It’s almost July, and I think this would be the best book of the year for me.
This could be finished in one setting, but I let life get in the way. However, there were times where I did it on purpose because it’s so engaging that I didn’t want this read to end so quickly.
As someone who has minimal to near zero understanding of the world of performance arts, I was skeptical at first. I assumed, that I wouldn’t be able to ‘get’ this book. But I was so wrong. It’s written in a way that could capture your heart and soul. That would draw you into the world of performance arts without you realizing it – that you’ve learned a little of their world.
I might be able to finish it soon, real soon, but I’m refusing to. I really want to savor every remaining bit of the stories, the pages.
There are many ways to enrich yourself. You could go hiking, swimming, reading, fishing, skateboarding, whip up a nice sandwich, volunteering, cleaning, teaching, or anything.
It’s not what you do. It’s why and how you do it and staying true to your intentions. A cyclist cycling to recover from a broken heart and a cyclist cycling for health reasons is two different ways of the ‘what’. Why are you cycling for? How are you cycling, are you all geared up with safety equipments? That’s the difference.
It’s better than spending one full hour mindlessly swiping through websites that does nothing good other than make you hate your own life more by envying others.
Mine’s reading, spending money on books, and spending time organizing my book club.
This morning started out perfect. Really, perfect. Hugged and kissed the kids goodbye, thankful for the NBA playoffs – the partner’s dose – with Rockets vs. I-don’-care-who-since-Jordan-retired; drove to the library, set-up the table, and waited blissfully (inside, waited blissfully inside. Bookworms don’t show nerdy bliss on their faces until another bookworm shows up) for others to show up.
In total, five of us showed and it was just a nice group at the table which had chairs for eight.
B was the first to arrive (after yours truly), and since it was her first time at our new library, she placed her book and her bag at the table and went sight-seeing before settling down to read. She owns “Daughter of Smoke and Bone” here.
M came later, it was probably her third time at the new library. She didn’t bring a book and decided to use this meet-up to borrow some books instead. “The English Monster” and “The Blind Assassin” were her loot of the day.
W came next, she reads on her mobile. She loves literature (it’s my first time meeting her too!) and that’s all I know! It didn’t occur to me to ask her about her current read!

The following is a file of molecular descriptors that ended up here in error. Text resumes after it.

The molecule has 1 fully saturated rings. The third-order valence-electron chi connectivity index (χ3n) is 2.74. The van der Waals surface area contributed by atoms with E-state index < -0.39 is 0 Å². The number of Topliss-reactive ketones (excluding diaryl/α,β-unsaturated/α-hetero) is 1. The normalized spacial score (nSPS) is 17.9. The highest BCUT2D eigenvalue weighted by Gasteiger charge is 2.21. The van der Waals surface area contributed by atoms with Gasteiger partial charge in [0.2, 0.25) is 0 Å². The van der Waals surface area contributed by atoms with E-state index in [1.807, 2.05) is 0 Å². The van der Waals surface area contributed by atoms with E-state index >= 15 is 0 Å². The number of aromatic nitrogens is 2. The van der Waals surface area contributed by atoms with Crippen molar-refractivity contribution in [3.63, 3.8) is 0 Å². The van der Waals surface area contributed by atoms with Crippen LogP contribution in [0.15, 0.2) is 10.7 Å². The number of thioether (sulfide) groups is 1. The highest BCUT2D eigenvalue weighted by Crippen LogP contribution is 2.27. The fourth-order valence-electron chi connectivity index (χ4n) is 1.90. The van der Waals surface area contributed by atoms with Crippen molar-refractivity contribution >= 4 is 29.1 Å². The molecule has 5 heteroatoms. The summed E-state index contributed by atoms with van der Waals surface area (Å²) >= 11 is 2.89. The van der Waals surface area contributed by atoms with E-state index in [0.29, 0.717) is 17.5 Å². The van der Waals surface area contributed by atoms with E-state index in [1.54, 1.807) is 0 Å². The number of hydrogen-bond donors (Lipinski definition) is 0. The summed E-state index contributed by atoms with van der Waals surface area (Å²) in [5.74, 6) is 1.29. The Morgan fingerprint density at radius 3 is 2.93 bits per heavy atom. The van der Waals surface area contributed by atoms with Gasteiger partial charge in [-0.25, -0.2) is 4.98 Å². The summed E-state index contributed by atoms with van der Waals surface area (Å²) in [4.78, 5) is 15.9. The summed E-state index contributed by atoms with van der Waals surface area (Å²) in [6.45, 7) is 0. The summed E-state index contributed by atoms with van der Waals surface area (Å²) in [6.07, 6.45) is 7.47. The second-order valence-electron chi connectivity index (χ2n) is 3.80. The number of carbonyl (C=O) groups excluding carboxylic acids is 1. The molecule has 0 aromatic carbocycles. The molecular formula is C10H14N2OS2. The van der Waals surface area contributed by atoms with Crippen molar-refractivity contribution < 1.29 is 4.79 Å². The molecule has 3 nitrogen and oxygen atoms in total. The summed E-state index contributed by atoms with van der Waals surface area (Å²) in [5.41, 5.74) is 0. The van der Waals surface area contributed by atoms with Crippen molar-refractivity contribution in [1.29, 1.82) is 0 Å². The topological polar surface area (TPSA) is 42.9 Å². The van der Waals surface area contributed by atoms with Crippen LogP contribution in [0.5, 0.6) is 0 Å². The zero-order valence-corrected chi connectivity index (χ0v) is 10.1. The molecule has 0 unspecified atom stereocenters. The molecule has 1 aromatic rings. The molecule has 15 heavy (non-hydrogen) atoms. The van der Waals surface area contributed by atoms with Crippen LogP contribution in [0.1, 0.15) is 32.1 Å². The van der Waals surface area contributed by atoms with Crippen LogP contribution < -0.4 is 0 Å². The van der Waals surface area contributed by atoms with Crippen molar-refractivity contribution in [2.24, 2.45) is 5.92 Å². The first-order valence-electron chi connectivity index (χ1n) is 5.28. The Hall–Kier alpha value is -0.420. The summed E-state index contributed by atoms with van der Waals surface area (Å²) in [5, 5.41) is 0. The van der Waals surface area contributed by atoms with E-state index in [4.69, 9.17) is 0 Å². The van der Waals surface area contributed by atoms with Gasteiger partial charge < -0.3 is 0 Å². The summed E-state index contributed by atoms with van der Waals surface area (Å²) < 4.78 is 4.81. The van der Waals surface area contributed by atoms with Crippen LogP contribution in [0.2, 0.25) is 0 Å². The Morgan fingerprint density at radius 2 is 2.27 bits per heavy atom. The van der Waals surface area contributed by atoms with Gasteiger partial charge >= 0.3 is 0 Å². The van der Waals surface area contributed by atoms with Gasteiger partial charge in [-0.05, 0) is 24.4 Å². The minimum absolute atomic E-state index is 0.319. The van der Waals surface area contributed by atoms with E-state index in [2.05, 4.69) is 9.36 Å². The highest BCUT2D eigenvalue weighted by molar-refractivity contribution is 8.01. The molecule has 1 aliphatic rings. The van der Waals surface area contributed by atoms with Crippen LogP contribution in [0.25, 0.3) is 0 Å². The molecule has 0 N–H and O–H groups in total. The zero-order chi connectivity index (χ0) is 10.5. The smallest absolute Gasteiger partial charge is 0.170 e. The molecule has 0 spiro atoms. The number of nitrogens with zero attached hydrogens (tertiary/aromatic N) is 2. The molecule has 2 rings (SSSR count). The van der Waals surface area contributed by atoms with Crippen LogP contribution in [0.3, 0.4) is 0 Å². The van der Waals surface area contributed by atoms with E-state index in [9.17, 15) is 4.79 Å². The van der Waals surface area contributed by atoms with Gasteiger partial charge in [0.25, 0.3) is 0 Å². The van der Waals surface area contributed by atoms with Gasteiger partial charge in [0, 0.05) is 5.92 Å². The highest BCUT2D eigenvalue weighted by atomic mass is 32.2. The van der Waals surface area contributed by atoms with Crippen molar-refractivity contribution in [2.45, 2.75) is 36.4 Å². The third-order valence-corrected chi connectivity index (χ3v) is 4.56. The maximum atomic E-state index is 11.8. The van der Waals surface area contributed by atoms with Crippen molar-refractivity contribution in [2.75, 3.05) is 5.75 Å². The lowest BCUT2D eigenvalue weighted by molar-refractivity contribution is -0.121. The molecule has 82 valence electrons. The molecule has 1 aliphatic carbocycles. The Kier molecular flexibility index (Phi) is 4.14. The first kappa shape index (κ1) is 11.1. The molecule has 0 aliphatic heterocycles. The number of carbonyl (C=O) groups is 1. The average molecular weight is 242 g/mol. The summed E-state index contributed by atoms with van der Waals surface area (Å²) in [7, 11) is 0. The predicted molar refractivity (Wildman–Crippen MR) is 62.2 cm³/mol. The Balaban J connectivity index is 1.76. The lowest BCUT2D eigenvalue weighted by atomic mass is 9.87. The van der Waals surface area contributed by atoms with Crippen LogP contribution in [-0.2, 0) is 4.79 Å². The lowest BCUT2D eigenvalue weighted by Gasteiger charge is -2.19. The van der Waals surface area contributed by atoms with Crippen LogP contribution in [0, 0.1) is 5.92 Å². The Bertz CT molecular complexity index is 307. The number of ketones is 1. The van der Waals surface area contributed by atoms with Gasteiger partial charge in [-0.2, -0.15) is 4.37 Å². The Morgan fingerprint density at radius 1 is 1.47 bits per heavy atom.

E came last (also my first time meeting her). She, too, decided to use this meet-up to borrow some books from the library. She chose “Dark City” by Xeus.
As for me? I’m still trying to finish my physical book – Hiroshima. Had we stayed there for another hour, I’d have finished it! I even took a break by standing and reading facing a pillar, which had mini wall-mounted tables – again, perfect. I am hoping to QUIT my Kindle for a while and focus on this read tonight, or tomorrow night… I’m horrible.
Dot Journaling: A Practical Guide by Rachel Wilkerson Miller
I succumbed. Been on the fence for quite sometime. As in bullet journaling, not the book.
I keep a journal (journals, over the years. Few were dotted ones, before “bujo” got popular. I bought it because it was on sale), currently an orange Moleskine and a big spiral “Nickelodeon” notebook (I’ll post it next time), but it’s something I write in fullsentences, with minimal doodles here and there. Apparently you’re not supposed to do too much of that (writing in long form) when it comes to dot/bullet journals.
So I stumbled upon, flipped, and skimmed the book at the bookstore today. The ideas were brilliant. I then joined a few Facebook groups for more (used to be IG, but I don’t do much IG nowdays) inspiration and I’m helplessly hooked – though I know not for long, because, well, I’m 37 – and I have had a few things figured out, and one of them is my journaling style and habit. Going full-on bujo won’t be possible, but it’s worth the occasional sin.
Back to the book. Even though it would be nicer to read and reference it in physical form, I decided I didn’t want to carry too many things around (I already have a journal and a Kindle in my bag) so digital it is.
The Girls Who Went Away: The Hidden History of Women Who Surrendered Children for Adoption in the Decades before Roe v Wade by Ann Fessler
This is one of the books that should be made compulsory reading for anyone who’s able to procreate.
I am at chapter 4, and naively hoping to come across interview subjects from the opposite gender. I know it’s likely impossible, but it would be nice to hear from them. How they felt after their girlfriend were disappeared, what they took and carried with them to the Marine Corps – and some, the Vietnam War – after their families told them they are never to marry the girl they impregnated and love, how they felt all these decades knowing they have a daughter or a son out there.
But I know it’s not gonna happen. I’ll make do with the women’s testimonials. It’s tragic enough.